It will be seen in FIG. 2 that the base stations 12, 13, 14 are mounted on the ceiling at spaced-apart locations, one for each store or supplier of products and services. The customer outside base station 13, for example, will receive information displayed on the screen of the terminal that is pertinent only to the supplier (in this case, McDonalds®) associated with base station 13. This information might include specials, discounts or promotions being offered for products on sale in the store. The customer can quickly walk past successive stores and canvass whatever promotions are currently being offered and act accordingly. Supplier information is stored in a supplier database 74.

This invention also contemplates that one of the base stations located in a common area, for example, at the main entrance of the mall, or at an elevator or escalator on each floor of the mall, be used for general information gathering purposes. For example, the terminal 115 in FIG. 10 displays on its screen a series of icons, such as “clothing” icon 104 and “restaurant” icon 106. These icons, as well as others, are displayed in response to signals received between the terminal 115 and the common base station.

If a user selects the clothing icon 104, either by touching the icon 104 with a stylus, or by maneuvering a pointer on the icon 104 by use of a joystick, mouse, voice, or analogous pointing control device and by thereupon actuating the device, a first cascading menu 108 having store icons 110, 112, 114 bearing the identities of clothing stores in the mall appears on the terminal screen. By selecting one of the store icons 114, a second cascading menu 116 having information icons 118, 120, 122 bearing such labels as location, hours and sales appears on the screen. By selecting one of the information icons 118, 120, 122, the requested information will appear on the screen.

In analogous fashion, if the user selects the restaurant icon 106, then the user in successive fashion may select one of the restaurant category icons 124, 126 from the restaurant category menu 128, one of the named restaurants 130, 132 from the name menu 134, and one of the information icons 136, 138, 140 from the information menu 142 to obtain the requested information.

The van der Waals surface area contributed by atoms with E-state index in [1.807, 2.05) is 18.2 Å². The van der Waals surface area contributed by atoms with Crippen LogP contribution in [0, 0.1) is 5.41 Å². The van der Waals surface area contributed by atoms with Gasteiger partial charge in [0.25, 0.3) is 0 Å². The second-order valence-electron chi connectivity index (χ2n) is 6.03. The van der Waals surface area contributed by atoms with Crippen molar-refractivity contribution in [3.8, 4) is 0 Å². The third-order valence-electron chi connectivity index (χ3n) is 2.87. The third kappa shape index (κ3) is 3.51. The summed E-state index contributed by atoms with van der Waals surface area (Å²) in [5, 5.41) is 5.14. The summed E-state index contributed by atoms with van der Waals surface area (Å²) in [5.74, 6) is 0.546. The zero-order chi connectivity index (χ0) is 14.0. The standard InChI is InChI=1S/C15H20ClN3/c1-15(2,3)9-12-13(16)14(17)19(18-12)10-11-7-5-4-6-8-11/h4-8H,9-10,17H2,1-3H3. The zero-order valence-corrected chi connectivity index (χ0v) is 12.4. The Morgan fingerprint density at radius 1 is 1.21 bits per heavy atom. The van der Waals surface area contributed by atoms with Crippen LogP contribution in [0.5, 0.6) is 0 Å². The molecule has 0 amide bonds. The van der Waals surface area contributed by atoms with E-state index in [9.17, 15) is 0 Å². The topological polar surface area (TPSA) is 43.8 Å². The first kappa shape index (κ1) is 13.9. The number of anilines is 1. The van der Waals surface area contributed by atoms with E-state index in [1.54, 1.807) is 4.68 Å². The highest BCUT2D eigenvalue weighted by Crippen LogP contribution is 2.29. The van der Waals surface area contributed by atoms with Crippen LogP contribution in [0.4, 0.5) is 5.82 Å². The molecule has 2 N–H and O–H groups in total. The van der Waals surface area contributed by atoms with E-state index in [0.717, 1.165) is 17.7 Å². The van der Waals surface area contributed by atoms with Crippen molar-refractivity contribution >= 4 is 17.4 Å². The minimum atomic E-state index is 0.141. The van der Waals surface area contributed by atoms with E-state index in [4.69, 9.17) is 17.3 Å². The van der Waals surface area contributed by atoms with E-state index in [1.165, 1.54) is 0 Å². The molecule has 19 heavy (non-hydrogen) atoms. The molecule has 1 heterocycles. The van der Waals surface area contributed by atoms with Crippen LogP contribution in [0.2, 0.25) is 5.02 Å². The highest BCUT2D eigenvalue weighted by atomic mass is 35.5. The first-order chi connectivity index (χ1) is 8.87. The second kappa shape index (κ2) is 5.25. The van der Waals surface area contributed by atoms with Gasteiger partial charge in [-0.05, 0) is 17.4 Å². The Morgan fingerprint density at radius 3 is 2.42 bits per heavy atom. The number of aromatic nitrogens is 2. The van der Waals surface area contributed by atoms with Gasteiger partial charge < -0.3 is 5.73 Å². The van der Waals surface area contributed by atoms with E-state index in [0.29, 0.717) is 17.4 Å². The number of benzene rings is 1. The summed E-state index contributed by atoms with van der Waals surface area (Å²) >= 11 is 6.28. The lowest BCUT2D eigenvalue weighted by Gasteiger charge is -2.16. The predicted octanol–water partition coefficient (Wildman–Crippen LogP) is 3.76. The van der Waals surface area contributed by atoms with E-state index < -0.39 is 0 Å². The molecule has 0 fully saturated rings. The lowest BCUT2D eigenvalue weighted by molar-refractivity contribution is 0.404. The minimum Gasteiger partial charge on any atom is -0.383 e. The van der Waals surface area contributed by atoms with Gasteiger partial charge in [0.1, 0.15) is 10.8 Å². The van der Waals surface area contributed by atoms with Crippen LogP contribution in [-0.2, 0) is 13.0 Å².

Thus, a customer 102 at the mall may consult his or her terminal to locate a particular supplier of products and services and/or to canvass individual suppliers. Having such information readily at hand expedites the processing of a mall transaction. All such information is stored in the supplier database 74.

FIG. 3 depicts the customer 102 holding the mobile terminal 115 inside a store and, as shown, walking underneath base stations 12, 13 down an aisle between products offered for sale on shelves 146, 148. If base station 12 is receiving a signal from the terminal, then the network knows the physical location of the terminal and of the customer, i.e., within a working range of the base station 12. If a product database 76 determines that a product, such as dog food 150, in proximity to the customer would be of interest to the customer because the customer database 72 knows that this customer owns a dog or has previously made a dog food purchase, then the host computer 10 will signal the base station 12 which, in turn, will signal the terminal 115 to advise the customer that a product of possible interest is located in his or her vicinity. The terminal can sound an auditory alarm, or preferably, the product of interest is displayed on the screen of the terminal.

As described, information relevant to the customer's physical location is delivered to the terminal held by the customer. Thus, a customer located at a common area of a mall is provided with general directory information (FIG. 10). A customer located outside a retail store is provided with more specific information about that store (FIG. 2). A customer inside a store (FIG. 3) is provided with even more specific information about products being offered for sale. The product information can be a general sales promotion or a product recommendation, preferably a recommendation that is tailored to the customer based on the customer's shopping profile and history. All this information is geared toward expediting the completion of a transaction involving a product and/or a service and combines aspects of impulse buying with the customer's proximity to the transaction.

Another shopping aid relates to a shopping cart icon 152 seen in FIG. 10 on the terminal screen. It is envisioned that a user may select one of the suppliers and “drag and drop” the supplier selection onto the cart icon 152 in a time order. The terminal will then remind the customer by a series of alarms at certain times of the selected order, thereby directing the customer to the correct supplier at the correct time and serving as an appointment keeper.